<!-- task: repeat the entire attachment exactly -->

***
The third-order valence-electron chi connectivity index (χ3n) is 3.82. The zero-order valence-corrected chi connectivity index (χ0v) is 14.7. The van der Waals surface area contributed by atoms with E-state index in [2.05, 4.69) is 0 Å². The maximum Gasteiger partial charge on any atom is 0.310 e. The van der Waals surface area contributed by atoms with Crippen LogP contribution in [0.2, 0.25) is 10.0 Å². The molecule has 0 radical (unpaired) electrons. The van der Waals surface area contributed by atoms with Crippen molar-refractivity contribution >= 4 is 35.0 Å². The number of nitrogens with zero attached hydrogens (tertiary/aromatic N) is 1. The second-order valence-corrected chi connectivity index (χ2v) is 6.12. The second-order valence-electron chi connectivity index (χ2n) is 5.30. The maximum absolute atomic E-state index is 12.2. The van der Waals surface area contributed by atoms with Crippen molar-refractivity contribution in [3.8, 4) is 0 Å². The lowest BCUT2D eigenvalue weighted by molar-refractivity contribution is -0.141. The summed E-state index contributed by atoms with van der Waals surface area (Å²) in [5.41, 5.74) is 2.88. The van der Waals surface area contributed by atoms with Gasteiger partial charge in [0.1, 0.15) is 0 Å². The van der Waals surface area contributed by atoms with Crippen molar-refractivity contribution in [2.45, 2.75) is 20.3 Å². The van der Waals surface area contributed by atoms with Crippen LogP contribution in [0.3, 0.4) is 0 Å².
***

The third-order valence-electron chi connectivity index (χ3n) is 3.82. The zero-order valence-corrected chi connectivity index (χ0v) is 14.7. The van der Waals surface area contributed by atoms with E-state index in [2.05, 4.69) is 0 Å². The maximum Gasteiger partial charge on any atom is 0.310 e. The van der Waals surface area contributed by atoms with Crippen LogP contribution in [0.2, 0.25) is 10.0 Å². The molecule has 0 radical (unpaired) electrons. The van der Waals surface area contributed by atoms with Crippen molar-refractivity contribution >= 4 is 35.0 Å². The number of nitrogens with zero attached hydrogens (tertiary/aromatic N) is 1. The second-order valence-corrected chi connectivity index (χ2v) is 6.12. The second-order valence-electron chi connectivity index (χ2n) is 5.30. The maximum absolute atomic E-state index is 12.2. The van der Waals surface area contributed by atoms with Crippen molar-refractivity contribution in [3.8, 4) is 0 Å². The lowest BCUT2D eigenvalue weighted by molar-refractivity contribution is -0.141. The summed E-state index contributed by atoms with van der Waals surface area (Å²) in [5.41, 5.74) is 2.88. The van der Waals surface area contributed by atoms with Gasteiger partial charge in [0.1, 0.15) is 0 Å². The van der Waals surface area contributed by atoms with Crippen molar-refractivity contribution in [2.45, 2.75) is 20.3 Å². The van der Waals surface area contributed by atoms with Crippen LogP contribution in [0.3, 0.4) is 0 Å².